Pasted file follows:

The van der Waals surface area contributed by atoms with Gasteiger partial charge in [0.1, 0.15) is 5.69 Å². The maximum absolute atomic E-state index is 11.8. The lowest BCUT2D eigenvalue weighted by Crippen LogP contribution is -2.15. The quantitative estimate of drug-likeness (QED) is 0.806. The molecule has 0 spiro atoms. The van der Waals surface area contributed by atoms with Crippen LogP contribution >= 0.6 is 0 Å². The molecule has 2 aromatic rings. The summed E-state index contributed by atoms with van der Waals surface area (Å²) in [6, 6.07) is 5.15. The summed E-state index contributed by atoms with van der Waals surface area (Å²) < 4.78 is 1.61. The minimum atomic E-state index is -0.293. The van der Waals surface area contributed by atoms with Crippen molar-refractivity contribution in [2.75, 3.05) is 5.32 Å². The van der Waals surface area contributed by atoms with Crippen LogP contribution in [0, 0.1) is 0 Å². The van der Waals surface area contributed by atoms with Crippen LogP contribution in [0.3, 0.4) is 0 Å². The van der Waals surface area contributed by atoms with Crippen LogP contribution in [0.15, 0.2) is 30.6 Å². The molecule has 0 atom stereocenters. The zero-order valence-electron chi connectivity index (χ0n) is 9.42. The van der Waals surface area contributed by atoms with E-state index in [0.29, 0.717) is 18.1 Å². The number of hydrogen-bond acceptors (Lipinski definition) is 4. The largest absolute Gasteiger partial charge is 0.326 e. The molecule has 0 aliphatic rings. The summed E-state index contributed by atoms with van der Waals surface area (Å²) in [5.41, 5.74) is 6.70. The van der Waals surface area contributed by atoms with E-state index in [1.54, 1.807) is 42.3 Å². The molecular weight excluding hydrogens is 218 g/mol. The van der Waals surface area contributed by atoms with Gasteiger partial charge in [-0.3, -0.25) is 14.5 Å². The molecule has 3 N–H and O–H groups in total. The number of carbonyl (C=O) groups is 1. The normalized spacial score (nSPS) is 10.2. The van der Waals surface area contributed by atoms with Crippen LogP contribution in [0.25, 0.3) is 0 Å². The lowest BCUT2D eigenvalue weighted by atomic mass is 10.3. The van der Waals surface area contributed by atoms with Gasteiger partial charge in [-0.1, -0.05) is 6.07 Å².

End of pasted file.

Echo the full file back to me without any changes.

The van der Waals surface area contributed by atoms with Gasteiger partial charge in [0.1, 0.15) is 5.69 Å². The maximum absolute atomic E-state index is 11.8. The lowest BCUT2D eigenvalue weighted by Crippen LogP contribution is -2.15. The quantitative estimate of drug-likeness (QED) is 0.806. The molecule has 0 spiro atoms. The van der Waals surface area contributed by atoms with Crippen LogP contribution >= 0.6 is 0 Å². The molecule has 2 aromatic rings. The summed E-state index contributed by atoms with van der Waals surface area (Å²) in [6, 6.07) is 5.15. The summed E-state index contributed by atoms with van der Waals surface area (Å²) < 4.78 is 1.61. The minimum atomic E-state index is -0.293. The van der Waals surface area contributed by atoms with Crippen molar-refractivity contribution in [2.75, 3.05) is 5.32 Å². The van der Waals surface area contributed by atoms with Crippen LogP contribution in [0, 0.1) is 0 Å². The van der Waals surface area contributed by atoms with Crippen LogP contribution in [0.3, 0.4) is 0 Å². The van der Waals surface area contributed by atoms with Crippen LogP contribution in [0.15, 0.2) is 30.6 Å². The molecule has 0 atom stereocenters. The zero-order valence-electron chi connectivity index (χ0n) is 9.42. The van der Waals surface area contributed by atoms with E-state index in [0.29, 0.717) is 18.1 Å². The number of hydrogen-bond acceptors (Lipinski definition) is 4. The largest absolute Gasteiger partial charge is 0.326 e. The molecule has 0 aliphatic rings. The summed E-state index contributed by atoms with van der Waals surface area (Å²) in [5.41, 5.74) is 6.70. The van der Waals surface area contributed by atoms with E-state index in [1.54, 1.807) is 42.3 Å². The molecular weight excluding hydrogens is 218 g/mol. The van der Waals surface area contributed by atoms with Gasteiger partial charge in [-0.3, -0.25) is 14.5 Å². The molecule has 3 N–H and O–H groups in total. The number of carbonyl (C=O) groups is 1. The normalized spacial score (nSPS) is 10.2. The van der Waals surface area contributed by atoms with Crippen LogP contribution in [0.25, 0.3) is 0 Å². The lowest BCUT2D eigenvalue weighted by atomic mass is 10.3. The van der Waals surface area contributed by atoms with Gasteiger partial charge in [-0.1, -0.05) is 6.07 Å².